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Re: [PATCH] Fix PR27529, a step towards fixing PR27039
- From: Ian Lance Taylor <iant at google dot com>
- To: Andrew Haley <aph at redhat dot com>
- Cc: Richard Guenther <rguenther at suse dot de>, gcc-patches at gcc dot gnu dot org
- Date: 29 Aug 2006 08:17:52 -0700
- Subject: Re: [PATCH] Fix PR27529, a step towards fixing PR27039
- References: <Pine.LNX.email@example.com> <firstname.lastname@example.org>
Andrew Haley <email@example.com> writes:
> The problem is that, as well as folding (ptrtype)(intttype)ptr, this
> patch also folds (ptrtype1)(ptrtype2)ptr to (ptrtype1)ptr. This is
> wrong for Java, because the conversion to ptrtype2 generates code in
> some cases.
> In the past, this optimization was disallowed if the final type was a
> So, we have a case where the generic folder is affected by the C
> language assumption that pointer type conversions don't do anything.
> I can work round this problem by carefully not calling fold() in some
> cases, but that is very fragile.
> Patching fold_unary() is much more robust, but is rather gaggy.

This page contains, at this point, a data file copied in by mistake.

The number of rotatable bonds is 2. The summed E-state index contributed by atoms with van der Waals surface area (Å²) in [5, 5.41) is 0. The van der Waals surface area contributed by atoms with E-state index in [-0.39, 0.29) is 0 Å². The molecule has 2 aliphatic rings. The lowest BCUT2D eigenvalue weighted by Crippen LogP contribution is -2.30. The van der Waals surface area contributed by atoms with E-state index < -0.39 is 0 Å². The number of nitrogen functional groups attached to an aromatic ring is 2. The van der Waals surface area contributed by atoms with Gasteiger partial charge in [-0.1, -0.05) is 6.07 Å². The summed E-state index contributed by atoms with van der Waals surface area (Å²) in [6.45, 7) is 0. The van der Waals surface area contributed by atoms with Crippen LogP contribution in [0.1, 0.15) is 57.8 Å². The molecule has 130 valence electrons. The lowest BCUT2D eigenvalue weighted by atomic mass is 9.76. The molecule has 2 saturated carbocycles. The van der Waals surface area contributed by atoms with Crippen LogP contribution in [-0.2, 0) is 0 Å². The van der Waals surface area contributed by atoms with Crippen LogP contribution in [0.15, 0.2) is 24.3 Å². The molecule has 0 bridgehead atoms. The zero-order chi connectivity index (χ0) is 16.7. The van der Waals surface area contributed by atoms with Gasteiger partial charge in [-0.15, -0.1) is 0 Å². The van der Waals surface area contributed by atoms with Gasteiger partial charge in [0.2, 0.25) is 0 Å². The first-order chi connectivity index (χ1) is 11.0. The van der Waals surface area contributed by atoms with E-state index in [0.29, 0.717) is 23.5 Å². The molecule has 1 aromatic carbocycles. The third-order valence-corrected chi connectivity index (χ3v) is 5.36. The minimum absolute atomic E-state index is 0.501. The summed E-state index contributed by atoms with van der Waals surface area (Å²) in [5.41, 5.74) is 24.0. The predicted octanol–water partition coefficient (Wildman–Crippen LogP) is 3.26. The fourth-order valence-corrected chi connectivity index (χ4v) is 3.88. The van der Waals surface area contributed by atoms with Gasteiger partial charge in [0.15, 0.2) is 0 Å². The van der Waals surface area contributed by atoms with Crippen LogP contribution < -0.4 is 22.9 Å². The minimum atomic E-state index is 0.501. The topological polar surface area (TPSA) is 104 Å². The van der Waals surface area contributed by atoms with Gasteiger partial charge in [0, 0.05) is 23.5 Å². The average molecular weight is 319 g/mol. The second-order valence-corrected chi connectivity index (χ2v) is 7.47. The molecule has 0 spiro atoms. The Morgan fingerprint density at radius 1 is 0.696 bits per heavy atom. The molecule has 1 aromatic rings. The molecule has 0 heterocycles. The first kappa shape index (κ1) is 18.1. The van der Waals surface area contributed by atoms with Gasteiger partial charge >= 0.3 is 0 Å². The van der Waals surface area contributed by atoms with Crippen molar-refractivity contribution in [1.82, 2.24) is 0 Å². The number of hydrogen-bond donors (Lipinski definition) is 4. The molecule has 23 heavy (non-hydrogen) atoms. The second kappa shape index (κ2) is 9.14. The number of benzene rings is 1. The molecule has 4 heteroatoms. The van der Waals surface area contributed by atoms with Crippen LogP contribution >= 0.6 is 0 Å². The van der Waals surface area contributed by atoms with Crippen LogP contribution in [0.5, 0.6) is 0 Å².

> 2006-08-29 Andrew Haley <firstname.lastname@example.org>
> * fold-const.c (fold_unary): Dont fold (t1)(t2) to (t1) if this is
> a Java program.
Um, no. Adding language dependencies to the middle-end is very much
the wrong way to go.
In general we need to move toward language-independent semantics in
the middle-end. So the choices I see are:
1) Remove this particular folding for all languages.
2) Have Java mark pointers in some language independent way that
fold_unary can test.
3) Add a global variable or parameter front_end_fold and check that
before applying this sort of fold.
4) Separate fold into a front-end-safe version and a middle-end
version which does more.
None of these options are especially palatable. Can you give more
details about when Java needs to generate code for pointer
conversions? Does this requirement disappear after gimplification?